I know this from far too much personal experience. Cancer took my mother when I was just 11, and my sister when she was barely into her 40s, almost 15 years ago.
A couple of summers ago, I lost two dear friends to cancer, both women who led exemplary, health-conscious lives. Cancer, though, races right through those, it rips lives away far too soon.
John’s cancer first surfaced a year or so ago, and it seemed he had defeated it; when I saw him this spring in Mesa he appeared to be in remission and he was in fine spirits and looking forward to another good Cubs season.
But the disease returned, only a few weeks ago, and I knew John was undergoing more treatment; he wrote about it here and fully intended to beat it.
Cancer, though... damn it, it doesn’t care, it takes far too many good people from this Earth before their time.
John was an excellent writer; it was in his blood, as he wrote in this Father’s Day tribute to his dad just a few weeks ago. He moved from the Chicago area to Mesa a couple of years ago and began spending lots of time at the back fields at the Sloan Park complex. In so doing, he not only got to know many in Cubs management, but also the players in the organization, so much so that the team sent this out late Saturday:
The Chicago Cubs organization sends its condolences to the family and friends of John Arguello.@CubsDen, you will be missed.— Chicago Cubs (@Cubs) July 29, 2017
Other tributes from all over baseball:
So sad to hear of the passing of John Arguello (@CubsDen). He was a fixture on our back fields and will be missed. A good man. RIP John.— JasonMcLeod (@CamLaneyLogan1) July 29, 2017
John Arguello had such an incredible impact on so many people's lives. Rest In Peace John thank you for everything you did.— Dylan Cease (@DylanCease) July 30, 2017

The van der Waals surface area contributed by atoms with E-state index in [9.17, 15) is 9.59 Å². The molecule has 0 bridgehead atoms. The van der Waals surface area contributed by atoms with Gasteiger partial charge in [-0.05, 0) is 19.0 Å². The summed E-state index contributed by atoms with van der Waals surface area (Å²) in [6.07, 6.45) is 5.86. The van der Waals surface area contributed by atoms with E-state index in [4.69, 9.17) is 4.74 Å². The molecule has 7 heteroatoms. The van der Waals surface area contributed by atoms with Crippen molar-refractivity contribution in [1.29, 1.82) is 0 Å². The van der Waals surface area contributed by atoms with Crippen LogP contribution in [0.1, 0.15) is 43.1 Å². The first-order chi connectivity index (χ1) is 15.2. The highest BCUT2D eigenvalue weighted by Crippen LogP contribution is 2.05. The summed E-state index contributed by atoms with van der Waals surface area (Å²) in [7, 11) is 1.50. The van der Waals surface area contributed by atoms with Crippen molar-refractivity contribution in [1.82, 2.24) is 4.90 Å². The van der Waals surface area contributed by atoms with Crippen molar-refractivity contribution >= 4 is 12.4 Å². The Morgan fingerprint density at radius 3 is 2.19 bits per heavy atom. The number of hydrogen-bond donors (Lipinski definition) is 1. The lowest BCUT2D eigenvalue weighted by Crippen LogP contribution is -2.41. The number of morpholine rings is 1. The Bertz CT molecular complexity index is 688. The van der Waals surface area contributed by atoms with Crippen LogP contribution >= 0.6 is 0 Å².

That’s how much John touched everyone around him. In his days spent on the back fields in Mesa, he also took up photography and took some excellent photos of Cubs minor leaguers, which he graciously allowed Josh and me to use here at BCB, just for the credit and a link to Cubs Den.
That’s the kind of person John was: Generous and kind to everyone he knew. I’m glad to have gotten to know him over the last couple of springs when I, too, spent a fair amount of time at the Cubs’ spring complex. It was great to become his friend, though when that happens and someone dies so young, it creates hurt and loss, I feel that personally as well as the loss of John as a colleague.
To John’s wife Stacey, I cannot imagine what you must be going through at this moment. There’s not much I can say or do other than to send my heartfelt condolences for your loss of this wonderful man. It’s exactly the time when I need to find the right words to say, and I don’t know if I have them. My heart breaks for you.
To the readers of Cubs Den and all who enjoyed John’s writing, which of course includes all of us in the Cubs blogosphere, we have suffered a loss as well. To say “he’ll be missed” barely scratches the surface of the mark John left on the entire Cubs family.
When someone goes so young, way too soon, it’s a time to reflect on life and how short it can be, and I’ll always keep in mind the kindness that John showed to everyone he met and to try to do the same for the rest of my days.
John loved baseball, the Cubs, dogs and scotch (the latter, as you can see in Josh’s tweet), not necessarily in that order. I’m not a big fan of scotch, but I think I’ll have one to toast John sometime soon.
Rest in peace, John. Like the rest of us, you did get to see our beloved Cubs win the World Series. I wish you could have been around to celebrate more championships. I’ll always cherish the friendship we had, and will remember you forever.